Side-Effects of the “Dhaqan-Celin” Phenomenon


By: Ahmed Ismaaciil

A few days ago the UK’s Channel 4 showed a short report about the Somali phenomenon of “dhaqan-celin”, which translates to “culture return”. Although this report by Channel 4 shed the UK Somali youths in extremely negative light, mainly by making negative and inaccurate generalisations based on the cases of a few wayward youths part of London sub-cultures, it was interesting to watch nevertheless. Dhaqan-celin, is a recent phenomenon that entails badly-behaved or unruly Somali youths being returned from overseas with the [parents/carers’] intention of those youths learning the Somali culture, language and religion. This phenomenon has become more prominent among the various Somali diaspora communities in countries such as the U.K, as well as other countries.

See video:

As a Somali, I can understand why parents would think that sending their child to their homeland would be beneficial. In Somali society parents’ rights and power over their child extends from being able to command all due respect from their child, liberal and unrestricted spanking, to if need be getting the extended family involved. Because of the power, respect and status that parents traditionally command and hold in Somali society, I can understand why parents might think that such an environment would better enable them to rein in and otherwise deal with an unruly child.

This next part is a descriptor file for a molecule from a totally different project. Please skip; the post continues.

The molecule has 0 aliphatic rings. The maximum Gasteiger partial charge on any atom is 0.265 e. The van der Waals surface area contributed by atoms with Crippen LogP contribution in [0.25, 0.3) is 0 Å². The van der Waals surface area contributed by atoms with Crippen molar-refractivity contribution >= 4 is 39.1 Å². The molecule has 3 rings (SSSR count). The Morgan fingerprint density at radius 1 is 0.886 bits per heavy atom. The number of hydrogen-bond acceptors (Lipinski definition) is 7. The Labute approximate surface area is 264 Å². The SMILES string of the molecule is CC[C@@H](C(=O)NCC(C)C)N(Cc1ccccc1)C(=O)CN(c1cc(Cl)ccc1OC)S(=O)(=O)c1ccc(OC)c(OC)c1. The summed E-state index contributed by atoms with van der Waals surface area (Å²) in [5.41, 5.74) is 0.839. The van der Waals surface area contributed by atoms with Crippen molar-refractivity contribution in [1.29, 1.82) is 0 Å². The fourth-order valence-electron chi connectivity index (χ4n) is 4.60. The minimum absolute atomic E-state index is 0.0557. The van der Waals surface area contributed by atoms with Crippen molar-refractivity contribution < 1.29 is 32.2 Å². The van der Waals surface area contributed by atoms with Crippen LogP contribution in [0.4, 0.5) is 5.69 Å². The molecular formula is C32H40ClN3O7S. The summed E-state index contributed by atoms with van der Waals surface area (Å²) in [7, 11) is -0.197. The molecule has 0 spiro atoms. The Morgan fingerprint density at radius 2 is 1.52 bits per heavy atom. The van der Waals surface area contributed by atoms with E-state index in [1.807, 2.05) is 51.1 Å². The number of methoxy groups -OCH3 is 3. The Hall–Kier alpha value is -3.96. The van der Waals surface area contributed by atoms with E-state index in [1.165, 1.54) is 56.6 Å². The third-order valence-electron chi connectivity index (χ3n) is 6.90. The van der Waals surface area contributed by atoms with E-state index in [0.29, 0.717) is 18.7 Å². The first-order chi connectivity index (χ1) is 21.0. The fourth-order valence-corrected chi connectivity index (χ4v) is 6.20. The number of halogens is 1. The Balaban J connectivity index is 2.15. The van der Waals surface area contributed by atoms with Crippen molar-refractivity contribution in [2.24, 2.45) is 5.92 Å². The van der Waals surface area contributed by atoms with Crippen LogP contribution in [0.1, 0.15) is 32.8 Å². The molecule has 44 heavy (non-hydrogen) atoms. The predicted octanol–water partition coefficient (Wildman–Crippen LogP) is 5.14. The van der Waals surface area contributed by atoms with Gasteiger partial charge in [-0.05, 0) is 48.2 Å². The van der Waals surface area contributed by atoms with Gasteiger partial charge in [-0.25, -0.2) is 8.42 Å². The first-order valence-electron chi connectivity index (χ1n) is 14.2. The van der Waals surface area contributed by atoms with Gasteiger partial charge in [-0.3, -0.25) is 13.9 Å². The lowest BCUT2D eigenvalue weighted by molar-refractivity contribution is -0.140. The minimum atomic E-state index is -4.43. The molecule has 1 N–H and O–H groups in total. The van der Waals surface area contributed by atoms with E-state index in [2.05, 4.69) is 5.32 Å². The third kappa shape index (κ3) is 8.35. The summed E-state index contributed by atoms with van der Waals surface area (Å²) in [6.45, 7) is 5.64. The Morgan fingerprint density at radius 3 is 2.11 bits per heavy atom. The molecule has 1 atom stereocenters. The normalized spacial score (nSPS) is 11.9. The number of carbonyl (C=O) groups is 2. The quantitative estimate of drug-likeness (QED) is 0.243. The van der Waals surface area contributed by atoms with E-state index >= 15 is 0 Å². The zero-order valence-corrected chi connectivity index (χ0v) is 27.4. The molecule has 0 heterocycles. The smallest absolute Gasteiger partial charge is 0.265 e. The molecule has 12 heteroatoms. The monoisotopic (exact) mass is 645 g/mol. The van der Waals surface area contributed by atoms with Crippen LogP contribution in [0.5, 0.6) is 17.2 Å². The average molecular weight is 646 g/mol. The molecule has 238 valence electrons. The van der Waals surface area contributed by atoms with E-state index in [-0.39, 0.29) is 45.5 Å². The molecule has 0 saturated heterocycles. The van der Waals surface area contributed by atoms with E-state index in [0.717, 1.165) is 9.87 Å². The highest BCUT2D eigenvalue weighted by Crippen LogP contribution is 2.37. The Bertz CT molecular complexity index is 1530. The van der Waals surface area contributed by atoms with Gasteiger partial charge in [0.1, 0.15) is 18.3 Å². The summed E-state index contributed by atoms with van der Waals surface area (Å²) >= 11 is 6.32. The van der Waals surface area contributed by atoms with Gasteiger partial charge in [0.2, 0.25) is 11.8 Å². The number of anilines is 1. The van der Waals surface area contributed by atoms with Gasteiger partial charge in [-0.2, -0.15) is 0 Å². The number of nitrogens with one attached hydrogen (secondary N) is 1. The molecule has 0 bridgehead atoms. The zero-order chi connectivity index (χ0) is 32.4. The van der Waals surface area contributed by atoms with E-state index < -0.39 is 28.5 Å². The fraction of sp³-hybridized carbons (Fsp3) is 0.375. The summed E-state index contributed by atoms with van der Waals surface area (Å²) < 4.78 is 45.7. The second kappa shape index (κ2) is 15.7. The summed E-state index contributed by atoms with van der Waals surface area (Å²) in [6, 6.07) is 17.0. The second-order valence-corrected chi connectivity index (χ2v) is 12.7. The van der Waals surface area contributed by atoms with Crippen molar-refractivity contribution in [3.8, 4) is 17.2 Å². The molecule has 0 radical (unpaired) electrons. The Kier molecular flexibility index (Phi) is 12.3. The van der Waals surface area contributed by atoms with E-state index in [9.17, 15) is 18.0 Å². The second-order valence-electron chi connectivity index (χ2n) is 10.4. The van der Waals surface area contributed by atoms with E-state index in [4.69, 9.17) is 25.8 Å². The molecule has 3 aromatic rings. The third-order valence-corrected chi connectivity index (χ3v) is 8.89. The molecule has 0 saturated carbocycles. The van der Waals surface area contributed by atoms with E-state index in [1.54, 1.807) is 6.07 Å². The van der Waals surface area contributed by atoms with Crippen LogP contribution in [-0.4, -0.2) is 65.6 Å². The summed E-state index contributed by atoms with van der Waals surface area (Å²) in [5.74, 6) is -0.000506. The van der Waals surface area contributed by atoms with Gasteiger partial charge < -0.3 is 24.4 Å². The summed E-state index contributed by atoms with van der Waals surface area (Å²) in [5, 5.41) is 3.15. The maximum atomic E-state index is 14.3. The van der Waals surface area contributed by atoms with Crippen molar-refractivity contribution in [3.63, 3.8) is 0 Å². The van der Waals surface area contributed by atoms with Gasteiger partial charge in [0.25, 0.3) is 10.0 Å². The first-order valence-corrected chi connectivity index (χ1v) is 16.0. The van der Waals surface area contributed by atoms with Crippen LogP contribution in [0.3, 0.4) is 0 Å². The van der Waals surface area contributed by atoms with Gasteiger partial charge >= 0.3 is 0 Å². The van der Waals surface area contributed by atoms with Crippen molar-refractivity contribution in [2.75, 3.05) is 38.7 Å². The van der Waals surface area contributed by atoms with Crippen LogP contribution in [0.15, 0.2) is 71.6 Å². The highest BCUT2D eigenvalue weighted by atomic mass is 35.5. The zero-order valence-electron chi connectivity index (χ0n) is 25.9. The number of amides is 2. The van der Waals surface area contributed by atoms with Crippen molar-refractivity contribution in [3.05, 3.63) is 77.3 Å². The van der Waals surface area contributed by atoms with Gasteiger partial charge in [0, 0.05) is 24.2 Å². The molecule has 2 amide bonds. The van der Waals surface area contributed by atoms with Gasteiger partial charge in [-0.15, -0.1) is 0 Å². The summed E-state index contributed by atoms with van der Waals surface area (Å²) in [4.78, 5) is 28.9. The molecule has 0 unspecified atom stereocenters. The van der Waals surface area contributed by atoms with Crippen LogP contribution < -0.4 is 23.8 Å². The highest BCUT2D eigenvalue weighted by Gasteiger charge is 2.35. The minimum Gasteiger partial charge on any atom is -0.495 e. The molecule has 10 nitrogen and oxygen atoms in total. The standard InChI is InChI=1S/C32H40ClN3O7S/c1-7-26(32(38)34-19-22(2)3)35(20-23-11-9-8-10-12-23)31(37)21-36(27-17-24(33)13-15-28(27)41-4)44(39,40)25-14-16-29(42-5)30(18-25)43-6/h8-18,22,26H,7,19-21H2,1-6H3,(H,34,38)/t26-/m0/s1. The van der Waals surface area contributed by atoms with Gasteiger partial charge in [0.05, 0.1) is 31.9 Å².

Dhaqan-celin is often adopted by parents out of desperation, where they feel that their child is acting or living in “dhaqan-xumo”, or otherwise in an “un-Somali” or “un-Islamic” way. Other reasons may include that their child has gotten involved with the wrong sort of people, sub-cultures deemed deviant (gangs etc.), has otherwise gotten into trouble with authorities (police) or is disregarding his or her studies (school/college). However as I will discuss below, it seems that what seems to be the underlying logic of this phenomenon is in some ways flawed.

In situations where parents resort to dhaqan-celin, parents’ intentions are generally benevolent. These parents genuinely believe that returning their child to their “homeland” will teach their child some cultural knowledge, norms and values that will better enable him/her to realise why what he/she has been doing previously is undesirable. In addition, this cultural re-habitation might give the child an experience so he/she is better able to appreciate and capitalise on the various educational/academic/professional/other opportunities in their respective overseas country, as opposed to the extreme poverty and limited opportunities the youth in Somaliland experience.